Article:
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But the movie's secret weapon is Dunst herself, who went for the role of Crazy/Beautiful's bad girl because "I was so ready to play a part like that. I don't want people to just see me as the cute, sweet girl." She needn't worry. Although her biggest success so far came last year as the chirpy cheerleader in the surprise high school hit Bring It On, Dunst (known as Kiki to friends and family) has shown impressive range in a career that began with a Kix cereal commercial at age 3 and spans three dozen movie and TV roles. At age 12, she appeared as the creepy little girl in 1994's Interview with the Vampire; she spent her adolescence learning her craft in diverse movies like Jumanji, Wag the Dog and The Virgin Suicides. After seeing footage of Dunst's strung-out scenes in Crazy/Beautiful, Disney executives called Stockwell to make sure their star wasn't actually partaking at work. "Before I would say, 'Action,' she'd be Kiki--perky and bright-eyed," recalls Stockwell. "Then cameras would roll, her eyes would glaze over, and her voice would change. She became this moody, depressed, dysfunctional girl."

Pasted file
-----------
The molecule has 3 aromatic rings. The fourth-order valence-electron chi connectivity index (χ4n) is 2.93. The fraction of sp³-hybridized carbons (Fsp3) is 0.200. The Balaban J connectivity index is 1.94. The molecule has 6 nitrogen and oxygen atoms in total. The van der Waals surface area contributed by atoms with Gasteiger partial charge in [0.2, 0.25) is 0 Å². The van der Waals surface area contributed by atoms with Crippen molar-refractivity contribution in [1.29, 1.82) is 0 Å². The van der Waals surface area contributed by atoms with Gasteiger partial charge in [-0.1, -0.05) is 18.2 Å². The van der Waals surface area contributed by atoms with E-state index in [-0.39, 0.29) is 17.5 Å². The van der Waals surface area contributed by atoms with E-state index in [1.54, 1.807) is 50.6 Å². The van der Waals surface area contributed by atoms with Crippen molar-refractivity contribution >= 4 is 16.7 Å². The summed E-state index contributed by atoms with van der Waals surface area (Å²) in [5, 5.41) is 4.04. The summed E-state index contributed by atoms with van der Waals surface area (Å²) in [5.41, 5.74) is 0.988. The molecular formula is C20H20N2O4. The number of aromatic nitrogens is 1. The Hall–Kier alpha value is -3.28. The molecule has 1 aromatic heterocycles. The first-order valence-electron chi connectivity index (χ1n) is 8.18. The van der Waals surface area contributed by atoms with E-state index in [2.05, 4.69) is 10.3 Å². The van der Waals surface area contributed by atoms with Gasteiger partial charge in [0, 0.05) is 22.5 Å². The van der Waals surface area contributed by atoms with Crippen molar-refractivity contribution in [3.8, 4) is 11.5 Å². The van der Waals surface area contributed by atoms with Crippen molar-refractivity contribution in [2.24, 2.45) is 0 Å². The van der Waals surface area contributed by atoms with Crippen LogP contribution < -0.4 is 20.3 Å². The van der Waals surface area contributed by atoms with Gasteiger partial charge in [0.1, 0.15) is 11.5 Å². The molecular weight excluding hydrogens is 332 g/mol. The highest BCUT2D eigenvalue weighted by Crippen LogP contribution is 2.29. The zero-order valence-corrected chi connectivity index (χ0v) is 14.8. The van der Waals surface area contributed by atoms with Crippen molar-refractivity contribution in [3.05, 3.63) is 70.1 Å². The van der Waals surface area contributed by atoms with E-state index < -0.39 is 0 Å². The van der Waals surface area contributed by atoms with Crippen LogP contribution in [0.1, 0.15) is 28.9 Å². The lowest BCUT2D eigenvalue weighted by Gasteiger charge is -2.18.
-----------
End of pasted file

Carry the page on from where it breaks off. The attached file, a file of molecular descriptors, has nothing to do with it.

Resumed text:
Dunst's youthful fan base and cool cache landed her a role as co-host (alongside Saturday Night Live's Jimmy Fallon) of this year's MTV Movie Awards, but like her fans, she has grown tired of the high school genre. "I'm over doing those kinds of movies," says Dunst, who graduated last year. She campaigned diligently--and successfully--for the role of Tobey Maguire's love interest in Sony's upcoming big-budget, highly anticipated Spider-Man. Despite reports that she is also Maguire's leading lady offscreen, both say they are just friends. And she recently finished starring as William Randolph Hearst's mistress, Marion Davies, in director Peter Bogdanovich's The Cat's Meow, a fact-based, murder-on-a-yacht film set for release this fall. "I play someone who's 27, so hopefully they'll see I can do other roles," says Dunst. "I'm just on that edge." Despite the growing pains, Dunst is maturing quite nicely. If Crazy/Beautiful is any indication, the same can be said of teen movies.